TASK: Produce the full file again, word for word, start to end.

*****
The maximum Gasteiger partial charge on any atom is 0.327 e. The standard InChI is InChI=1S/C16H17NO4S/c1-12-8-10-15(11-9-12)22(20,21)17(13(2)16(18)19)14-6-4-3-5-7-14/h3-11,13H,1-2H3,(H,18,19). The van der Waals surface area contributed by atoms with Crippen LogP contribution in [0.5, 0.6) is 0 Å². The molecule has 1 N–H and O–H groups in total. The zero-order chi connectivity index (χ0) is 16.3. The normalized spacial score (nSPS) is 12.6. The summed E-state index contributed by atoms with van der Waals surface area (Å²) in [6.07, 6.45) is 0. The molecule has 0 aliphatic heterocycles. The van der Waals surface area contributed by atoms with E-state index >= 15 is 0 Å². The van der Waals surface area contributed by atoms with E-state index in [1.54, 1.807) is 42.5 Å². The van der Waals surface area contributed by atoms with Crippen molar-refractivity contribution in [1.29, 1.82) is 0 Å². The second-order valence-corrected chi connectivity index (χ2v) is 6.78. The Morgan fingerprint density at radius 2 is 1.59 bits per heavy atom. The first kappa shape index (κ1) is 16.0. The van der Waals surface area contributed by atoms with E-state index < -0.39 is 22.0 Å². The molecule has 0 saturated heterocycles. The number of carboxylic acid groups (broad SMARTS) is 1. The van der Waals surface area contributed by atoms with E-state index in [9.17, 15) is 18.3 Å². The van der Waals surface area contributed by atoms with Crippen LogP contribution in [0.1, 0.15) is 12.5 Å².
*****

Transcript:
The maximum Gasteiger partial charge on any atom is 0.327 e. The standard InChI is InChI=1S/C16H17NO4S/c1-12-8-10-15(11-9-12)22(20,21)17(13(2)16(18)19)14-6-4-3-5-7-14/h3-11,13H,1-2H3,(H,18,19). The van der Waals surface area contributed by atoms with Crippen LogP contribution in [0.5, 0.6) is 0 Å². The molecule has 1 N–H and O–H groups in total. The zero-order chi connectivity index (χ0) is 16.3. The normalized spacial score (nSPS) is 12.6. The summed E-state index contributed by atoms with van der Waals surface area (Å²) in [6.07, 6.45) is 0. The molecule has 0 aliphatic heterocycles. The van der Waals surface area contributed by atoms with E-state index >= 15 is 0 Å². The van der Waals surface area contributed by atoms with E-state index in [1.54, 1.807) is 42.5 Å². The van der Waals surface area contributed by atoms with Crippen molar-refractivity contribution in [1.29, 1.82) is 0 Å². The second-order valence-corrected chi connectivity index (χ2v) is 6.78. The Morgan fingerprint density at radius 2 is 1.59 bits per heavy atom. The first kappa shape index (κ1) is 16.0. The van der Waals surface area contributed by atoms with E-state index < -0.39 is 22.0 Å². The molecule has 0 saturated heterocycles. The number of carboxylic acid groups (broad SMARTS) is 1. The van der Waals surface area contributed by atoms with E-state index in [9.17, 15) is 18.3 Å². The van der Waals surface area contributed by atoms with Crippen LogP contribution in [0.1, 0.15) is 12.5 Å².